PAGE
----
- If we don't go into mathematics, a line can also be defined in plain English as a collection of an infinite number of points, all placed side by side. Since a point has no dimensions, we would expect a line to have no dimensions, since it is a mere collection of points. However, when a number of points lie side by side, they do give rise to one dimension - that of length. Thus we see, line is a one-dimensional object. A line is denoted using small letters.
- On a Cartesian coordinate system, a line is defined as a set of all points whose range (i.e. y-coordinates) is the solutions of a function involving one domain (i.e. set of x-coordinates) that can be simplified to a first-degree trinomial with two variables (x and y).
- So far, we have discussed only straight lines. However, lines can also be curved. Such lines are called curved lines.
Similarly a plane can be defined by three distinct points in any coordinate system involving more than one dimension.
Hands-On Examples of Lines[edit | edit source]
- Since a straight line is defined by two points, you can prove that it takes exactly 2 points to make a line. --J.foster.davis 17:38, 20 February 2010 (UTC)
- On a sheet of paper, make a dot (representing a single point)
- Ask the students to draw a straight line through the dot.
- Ask the students to draw ANOTHER straight line. Since this is possible, you will now have 2 lines on the page. You can also repeat this step any number of times. This demonstrates that a single point cannot uniquely define/identify a single line.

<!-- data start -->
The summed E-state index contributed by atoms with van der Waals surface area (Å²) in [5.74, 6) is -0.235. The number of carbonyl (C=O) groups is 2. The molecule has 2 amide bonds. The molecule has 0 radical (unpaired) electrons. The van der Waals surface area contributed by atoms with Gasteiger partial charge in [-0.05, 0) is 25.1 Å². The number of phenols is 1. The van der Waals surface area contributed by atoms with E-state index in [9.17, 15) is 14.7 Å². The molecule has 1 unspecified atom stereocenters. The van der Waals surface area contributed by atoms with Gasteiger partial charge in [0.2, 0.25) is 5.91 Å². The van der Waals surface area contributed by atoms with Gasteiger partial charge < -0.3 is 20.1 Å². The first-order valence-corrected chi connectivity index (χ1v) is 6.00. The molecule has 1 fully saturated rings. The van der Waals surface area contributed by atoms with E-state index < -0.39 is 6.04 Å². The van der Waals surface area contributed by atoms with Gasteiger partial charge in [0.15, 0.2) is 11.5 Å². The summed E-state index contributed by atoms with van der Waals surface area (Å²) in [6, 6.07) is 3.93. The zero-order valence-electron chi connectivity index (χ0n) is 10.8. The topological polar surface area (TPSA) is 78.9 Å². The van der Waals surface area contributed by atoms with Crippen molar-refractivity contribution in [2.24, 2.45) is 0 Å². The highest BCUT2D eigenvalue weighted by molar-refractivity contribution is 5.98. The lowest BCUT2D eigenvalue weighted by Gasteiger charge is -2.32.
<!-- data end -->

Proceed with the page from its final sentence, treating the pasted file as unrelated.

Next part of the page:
- Now, on another sheet of paper, ask the students to place 2 small dots anywhere on the page.
- Ask the students to draw as many straight lines that intersect both dots as they can. Since you can only have 1 line, they will not be able to.
- Ask the students to draw 3 or more dots on a clean sheet of paper.
- Ask them to draw as many straight lines that intersect all 3 dots as they can. Since you cannot, this demonstrates that 3 or more dots cannot define a line. Since the case above using 2 dots is the only case that resulted in exatly one line, this demonstrates proves the definition and why that particular phrasing is used to define a line.
- Demonstrate that an infinite number of points are contained within a line --J.foster.davis 17:38, 20 February 2010 (UTC)
- Draw a line segment and have each student place a dot on the line. Since dots (points) have no length, an unlimited number of dots can be drawn without any student touching any other student's dot.
- Repeat as desired using a line segment of any length. All students will still be able to place a dot.
Rays (Half-Lines)[edit | edit source]
- A ray (or half-line) is a line that terminates at one of its points. It travels to infinity on one side of its two defining points, and terminates on the other.
In the picture above, points A and C define a line that terminates at point A. Therefore the ray is defined by points A and C.
- Like a straight line, a ray is one-dimensional.